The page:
How should we approach legal decisions regarding private property for public use? How can constitutional risk be managed in order to maximise the benefits? In this article adapted from the author’s book The Constitution of Risk, Adrian Vermeule explores such questions, looking at the role of constitutional risk within free market development, financial regulation, and how constitutional rulemakers are able to optimise strategy in these fields.
Kelo v. City of New London
In 2005, the United States Supreme Court issued a highly controversial decision in Kelo v. City of New London. Kelo involved constitutional regulation of “takings” – government appropriations of property through the power of eminent domain. Kelo allowed the taking of private property that was then transferred to another private party, in order to promote redevelopment of an economically depressed urban area; the decision triggered a barrage of criticism from libertarian advocates of constitutional property rights.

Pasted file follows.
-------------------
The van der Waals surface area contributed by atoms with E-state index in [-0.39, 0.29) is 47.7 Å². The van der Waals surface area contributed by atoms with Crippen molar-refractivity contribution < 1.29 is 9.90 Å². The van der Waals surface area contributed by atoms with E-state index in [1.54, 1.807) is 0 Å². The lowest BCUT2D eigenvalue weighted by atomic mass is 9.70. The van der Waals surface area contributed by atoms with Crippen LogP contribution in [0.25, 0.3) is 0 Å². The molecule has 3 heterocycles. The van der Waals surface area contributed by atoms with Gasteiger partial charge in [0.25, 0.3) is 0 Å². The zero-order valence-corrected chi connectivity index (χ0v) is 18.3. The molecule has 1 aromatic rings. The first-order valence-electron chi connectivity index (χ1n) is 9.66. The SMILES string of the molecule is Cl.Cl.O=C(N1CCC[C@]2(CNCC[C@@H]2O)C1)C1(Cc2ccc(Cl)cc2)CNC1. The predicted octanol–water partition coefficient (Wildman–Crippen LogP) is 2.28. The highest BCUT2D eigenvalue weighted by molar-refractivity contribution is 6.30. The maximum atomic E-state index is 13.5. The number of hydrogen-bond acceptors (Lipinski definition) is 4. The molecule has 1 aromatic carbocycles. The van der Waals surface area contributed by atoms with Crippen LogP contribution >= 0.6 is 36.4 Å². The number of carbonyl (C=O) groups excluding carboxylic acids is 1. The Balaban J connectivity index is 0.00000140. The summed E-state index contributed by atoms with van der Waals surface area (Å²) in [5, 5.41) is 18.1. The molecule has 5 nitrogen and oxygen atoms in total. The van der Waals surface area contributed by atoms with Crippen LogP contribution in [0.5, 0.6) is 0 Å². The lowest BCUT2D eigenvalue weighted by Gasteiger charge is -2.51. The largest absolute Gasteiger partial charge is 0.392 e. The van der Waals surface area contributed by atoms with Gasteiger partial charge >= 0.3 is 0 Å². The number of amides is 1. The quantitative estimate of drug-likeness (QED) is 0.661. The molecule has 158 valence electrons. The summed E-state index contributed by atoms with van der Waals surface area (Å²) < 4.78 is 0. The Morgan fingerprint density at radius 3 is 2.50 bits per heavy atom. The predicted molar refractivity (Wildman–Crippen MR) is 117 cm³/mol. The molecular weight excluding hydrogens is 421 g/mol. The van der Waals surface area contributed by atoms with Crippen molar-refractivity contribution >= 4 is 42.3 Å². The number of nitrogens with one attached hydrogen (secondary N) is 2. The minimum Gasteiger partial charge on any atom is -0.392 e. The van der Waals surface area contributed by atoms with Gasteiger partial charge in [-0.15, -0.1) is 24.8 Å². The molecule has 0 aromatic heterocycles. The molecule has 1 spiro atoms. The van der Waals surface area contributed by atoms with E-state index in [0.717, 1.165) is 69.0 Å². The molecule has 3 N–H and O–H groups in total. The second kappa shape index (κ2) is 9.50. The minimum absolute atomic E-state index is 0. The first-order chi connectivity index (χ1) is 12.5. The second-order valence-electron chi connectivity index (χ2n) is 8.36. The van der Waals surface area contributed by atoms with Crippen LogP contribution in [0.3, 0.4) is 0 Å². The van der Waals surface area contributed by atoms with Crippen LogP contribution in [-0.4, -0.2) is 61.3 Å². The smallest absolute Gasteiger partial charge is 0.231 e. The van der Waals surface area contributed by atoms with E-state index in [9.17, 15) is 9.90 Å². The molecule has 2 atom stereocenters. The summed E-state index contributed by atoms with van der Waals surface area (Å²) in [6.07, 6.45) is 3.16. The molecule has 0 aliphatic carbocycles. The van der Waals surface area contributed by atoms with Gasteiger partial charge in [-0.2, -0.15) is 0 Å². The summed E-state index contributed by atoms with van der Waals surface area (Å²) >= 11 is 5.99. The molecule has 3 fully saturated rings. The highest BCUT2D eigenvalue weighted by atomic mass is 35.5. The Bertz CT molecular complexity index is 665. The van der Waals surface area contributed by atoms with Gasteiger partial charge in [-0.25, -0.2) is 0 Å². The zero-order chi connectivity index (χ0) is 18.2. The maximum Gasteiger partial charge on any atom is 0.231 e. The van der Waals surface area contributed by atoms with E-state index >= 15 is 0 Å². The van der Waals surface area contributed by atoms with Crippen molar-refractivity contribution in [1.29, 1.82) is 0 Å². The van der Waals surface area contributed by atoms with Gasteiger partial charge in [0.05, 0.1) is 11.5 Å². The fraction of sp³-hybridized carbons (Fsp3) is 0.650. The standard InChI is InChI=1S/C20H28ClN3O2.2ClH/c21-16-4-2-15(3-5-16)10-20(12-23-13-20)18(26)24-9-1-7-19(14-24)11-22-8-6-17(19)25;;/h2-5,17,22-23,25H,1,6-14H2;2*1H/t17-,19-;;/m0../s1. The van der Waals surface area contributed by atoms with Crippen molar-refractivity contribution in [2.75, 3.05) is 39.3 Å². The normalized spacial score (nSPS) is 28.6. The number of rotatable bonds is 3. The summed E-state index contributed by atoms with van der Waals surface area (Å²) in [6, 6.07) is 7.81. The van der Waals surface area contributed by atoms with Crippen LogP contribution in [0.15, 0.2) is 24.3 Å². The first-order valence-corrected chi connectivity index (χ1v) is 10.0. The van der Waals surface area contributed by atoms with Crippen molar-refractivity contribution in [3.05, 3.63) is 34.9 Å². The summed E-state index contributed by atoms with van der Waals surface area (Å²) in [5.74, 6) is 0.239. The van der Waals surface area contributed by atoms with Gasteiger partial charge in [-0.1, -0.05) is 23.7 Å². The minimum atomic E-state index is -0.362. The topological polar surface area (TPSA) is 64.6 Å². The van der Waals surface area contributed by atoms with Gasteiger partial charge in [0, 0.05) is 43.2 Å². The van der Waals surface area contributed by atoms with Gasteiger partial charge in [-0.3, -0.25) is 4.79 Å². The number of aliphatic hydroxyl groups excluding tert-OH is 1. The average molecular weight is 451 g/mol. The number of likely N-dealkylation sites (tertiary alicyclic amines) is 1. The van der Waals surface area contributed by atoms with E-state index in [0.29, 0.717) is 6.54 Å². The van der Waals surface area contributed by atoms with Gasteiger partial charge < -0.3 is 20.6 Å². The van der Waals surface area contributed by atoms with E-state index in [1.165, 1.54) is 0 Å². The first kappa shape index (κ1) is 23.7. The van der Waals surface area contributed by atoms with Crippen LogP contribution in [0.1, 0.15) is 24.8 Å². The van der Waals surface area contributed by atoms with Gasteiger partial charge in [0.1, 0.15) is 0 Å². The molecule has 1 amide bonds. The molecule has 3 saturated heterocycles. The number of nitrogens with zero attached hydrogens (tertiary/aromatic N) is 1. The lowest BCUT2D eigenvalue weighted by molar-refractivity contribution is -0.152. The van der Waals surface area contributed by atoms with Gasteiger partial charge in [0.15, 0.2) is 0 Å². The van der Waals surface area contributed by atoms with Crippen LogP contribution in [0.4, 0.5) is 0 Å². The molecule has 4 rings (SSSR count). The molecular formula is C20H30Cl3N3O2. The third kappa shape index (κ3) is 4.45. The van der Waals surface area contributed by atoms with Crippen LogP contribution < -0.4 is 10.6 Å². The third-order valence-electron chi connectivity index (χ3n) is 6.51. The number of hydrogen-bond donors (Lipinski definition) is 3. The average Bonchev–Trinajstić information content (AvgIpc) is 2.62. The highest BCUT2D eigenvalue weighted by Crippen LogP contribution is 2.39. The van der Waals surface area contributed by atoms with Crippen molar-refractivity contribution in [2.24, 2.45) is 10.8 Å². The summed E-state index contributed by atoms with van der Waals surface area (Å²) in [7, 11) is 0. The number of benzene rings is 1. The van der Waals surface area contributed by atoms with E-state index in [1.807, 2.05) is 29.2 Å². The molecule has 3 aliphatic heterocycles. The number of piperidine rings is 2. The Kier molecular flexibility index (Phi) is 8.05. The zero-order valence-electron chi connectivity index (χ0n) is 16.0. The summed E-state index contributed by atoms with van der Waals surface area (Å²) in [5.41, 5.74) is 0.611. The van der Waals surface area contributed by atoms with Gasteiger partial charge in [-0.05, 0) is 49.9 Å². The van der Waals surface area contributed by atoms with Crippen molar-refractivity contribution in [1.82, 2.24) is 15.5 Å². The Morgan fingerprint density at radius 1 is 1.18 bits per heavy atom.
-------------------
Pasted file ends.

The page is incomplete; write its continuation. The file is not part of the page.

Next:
Under the U.S. constitution, takings generally require “just compensation” to the owner, but there are also restrictions on when government may engage in taking private property at all – most prominently a requirement that the taking must be for “public use.” The critics of Kelo, mostly libertarian lawyers with free-market commitments, hotly denied that a transfer of property to a private party, in the interests of economic redevelopment, should count as a public use. In Kelo, however, the Supreme Court offered an expansive definition of the public-use requirement, and thus allowed a wide range of governmental takings, including forced transfers from one private party to another, for public purposes. How should we assess that decision? Does it rest on an analytically sound approach to constitutional law? What of the risks to property rights, and the risks of harmful interest-group activity? The book offers a way to think about problems of this sort.